Super-Storm Sandy has now dissipated, but leaves behind disrupted lives. Most travelers were not trapped or severely inconvenienced by this storm due to early warnings. Other disasters, either natural or political, have often caught travelers by surprise. How can the woman traveler mitigate the effects of sudden disaster? The key is to prepare ahead of time and carry a few emergency items. Here are my suggestions:
Prepare ahead of time
Go camping. No, I’m not kidding. Camping trips prepare you for cold, wet, and miserable. They teach you how to “make do” with what you have. Camping trips teach you resilience and independence. You’ll learn to recognise trouble. You’ll learn how to stay dry and stay warm. These are critical skills for a disaster. Believe me, you don’t want to learn this stuff for the first time when there is no room for mistakes.
Take a wilderness emergency medicine course. Information that is in your head weighs nothing and is always available. A Wilderness First Aid course will cost you one weekend every two years and the payback is great. You’ll learn how to assess patients, check for potential spinal injuries, manage wounds, manage fractures/dislocations, and manage hypothermia/heat illness. The focus is on long-term care Vs the “scoop and run” focus of regular first aid courses. I can strongly recommend the NOLS Wilderness Medicine Institute. Disclaimer – I’ve taken several of their courses. Embarrassingly, I’ve used most of the instruction on myself, including how to set broken bones. It works!
Store important information in the cloud. You may have been robbed and beaten, but the information needed for your credit cards and passport is still available to you via any internet connection. Most important information only needs to be stored once. Find a secure site and upload:
- Passport information
- Contact information
- Credit Card/ATM Card information – account numbers and phone numbers
- Health Insurance information
- Travel information – Tripit and other apps store the information in the cloud as well as your smart phone
Store information on your smart phone. A wide variety of apps are available:
- Toolkit apps that have a flashlight, level, ruler, and compass. All are useful in a disaster.
- Secure data storage apps such as GoodReader store the same information that you will have stored in the cloud.
- Reading apps like kindle to store books such as Medicine for Mountaineering.
Pack light. The less you have to carry, the less you have to worry about. It is easier to evacuate and move around. You won’t tire as quickly if you pack light.
Carry a pack – Disasters create plenty of obstacles, and you’ll want to wear your luggage. Wear your travel pack on your back and keep your hands free for other things. Make sure you carry a substitute light weight day pack if you use wheeled luggage. Your arms will quickly wear out carrying your wheelie around.
Make sure your electronics are USB powered. While solar power can charge all items with batteries, USB items are easier to charge. USB items also work with automobile power ports. In short, USB gives you more charging options.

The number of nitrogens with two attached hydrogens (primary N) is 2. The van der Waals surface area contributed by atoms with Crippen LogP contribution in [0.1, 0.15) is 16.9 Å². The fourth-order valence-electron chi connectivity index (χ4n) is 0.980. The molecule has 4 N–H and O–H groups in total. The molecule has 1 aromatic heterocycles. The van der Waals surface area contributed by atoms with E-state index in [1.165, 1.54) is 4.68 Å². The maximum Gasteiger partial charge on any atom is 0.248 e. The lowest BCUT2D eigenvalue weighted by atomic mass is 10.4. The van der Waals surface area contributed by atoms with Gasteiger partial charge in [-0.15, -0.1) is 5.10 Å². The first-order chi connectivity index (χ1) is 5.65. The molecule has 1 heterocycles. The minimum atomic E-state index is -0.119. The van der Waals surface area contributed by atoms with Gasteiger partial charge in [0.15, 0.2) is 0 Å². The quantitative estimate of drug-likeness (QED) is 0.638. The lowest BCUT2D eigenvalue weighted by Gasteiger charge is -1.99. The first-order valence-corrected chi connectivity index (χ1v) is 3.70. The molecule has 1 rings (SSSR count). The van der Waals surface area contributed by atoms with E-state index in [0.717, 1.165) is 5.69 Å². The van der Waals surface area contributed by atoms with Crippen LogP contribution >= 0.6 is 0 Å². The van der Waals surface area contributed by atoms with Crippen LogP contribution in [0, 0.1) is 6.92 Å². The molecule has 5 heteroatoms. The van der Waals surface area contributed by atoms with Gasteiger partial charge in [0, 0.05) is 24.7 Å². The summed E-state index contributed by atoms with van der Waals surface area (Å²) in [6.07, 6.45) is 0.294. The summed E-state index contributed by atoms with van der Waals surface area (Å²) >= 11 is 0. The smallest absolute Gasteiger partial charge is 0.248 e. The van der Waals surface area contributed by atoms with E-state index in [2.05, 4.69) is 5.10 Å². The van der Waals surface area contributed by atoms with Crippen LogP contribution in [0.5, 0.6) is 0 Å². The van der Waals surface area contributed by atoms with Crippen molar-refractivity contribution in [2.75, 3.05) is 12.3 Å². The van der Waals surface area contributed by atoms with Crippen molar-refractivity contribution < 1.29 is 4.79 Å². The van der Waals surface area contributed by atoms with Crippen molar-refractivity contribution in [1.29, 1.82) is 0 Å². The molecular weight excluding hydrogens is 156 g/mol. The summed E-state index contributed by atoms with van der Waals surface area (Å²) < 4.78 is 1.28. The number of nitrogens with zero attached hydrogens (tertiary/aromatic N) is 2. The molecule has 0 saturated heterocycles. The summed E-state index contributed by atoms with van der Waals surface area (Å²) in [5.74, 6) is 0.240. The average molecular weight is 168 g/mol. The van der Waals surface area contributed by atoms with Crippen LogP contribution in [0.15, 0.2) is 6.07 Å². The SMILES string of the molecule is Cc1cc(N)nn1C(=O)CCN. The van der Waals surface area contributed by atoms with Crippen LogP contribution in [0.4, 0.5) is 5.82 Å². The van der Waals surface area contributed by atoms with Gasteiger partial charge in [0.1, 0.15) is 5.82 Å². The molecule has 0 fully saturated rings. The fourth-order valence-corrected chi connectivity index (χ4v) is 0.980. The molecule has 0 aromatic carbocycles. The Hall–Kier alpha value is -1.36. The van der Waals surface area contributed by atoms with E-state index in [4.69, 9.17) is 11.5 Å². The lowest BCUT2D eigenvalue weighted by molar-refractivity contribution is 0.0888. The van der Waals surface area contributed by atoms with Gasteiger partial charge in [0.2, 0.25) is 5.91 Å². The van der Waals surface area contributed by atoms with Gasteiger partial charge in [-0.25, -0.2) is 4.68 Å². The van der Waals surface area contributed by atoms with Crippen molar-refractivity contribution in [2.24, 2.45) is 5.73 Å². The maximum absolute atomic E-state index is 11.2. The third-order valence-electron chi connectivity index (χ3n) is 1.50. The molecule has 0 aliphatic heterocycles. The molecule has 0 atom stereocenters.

Carry key survival items
- Good walking shoes
- Small headlamp – mine has a special USB rechargeable battery, but also takes lithium and alkaline batteries.
- Collapsible water bottle
- Two passport sized pictures of yourself – needed for emergency replacement of identification.
- Garbage bag and candle for a Palmer Furnace/warming tent. Take a garbage bag, poke a hole in the middle for your head, and pull it over yourself. Sit down and place a lighted candle under the bag. Instant heat! Stuff garbage bags full of dry leaves for “sleeping bags” . Wear them over your head as an emergency rain coat.
- Pocket Medical Kit – contains 2 quart size zip locks, some gauze, duct tape, a few large safety pins, and some blister packs of analgesics. With the wilderness course above, you can do wonders with it.
- A couple of protein bars
- Eye mask and earplugs
- Dental floss and a sewing needle. You probably have these items in your bag. Dental floss is a heavy duty thread and great for repairs.
- Paracord or other high strength cordage – Make sure you aren’t using the inexpensive cord that doesn’t have the strength of the real thing.
- Cash – If the electricity is out you won’t have access to your electronic money. Carry at least $50 of cash on you, hidden in a secret place. Small bills work better than larger ones – there is no guarantee that others have the cash on hand to break a larger bill.
We can’t prevent disaster from happening, but we can mitigate the effects. Prepare ahead of time so you won’t become a statistic. Do you have any suggestions for travelers?
This is great post with great ideas for keeping safe and sane in the face of adversity. As I often travel alone what I also do is make sure my husband knows exactly where i am and we have an exact rendezvous time for a phone call. Then he knows I’m always safe and sound on the road and I always know he is at home. If anyone misses a rendezvous call we both have an escalation plan to track each other down.
Thanks! I’m thinking that might warrant a whole separate post on how to stay safe. I’d love to hear your other ideas.
My greatest safety tip is to look like you belong, be confident and alert to your surroundings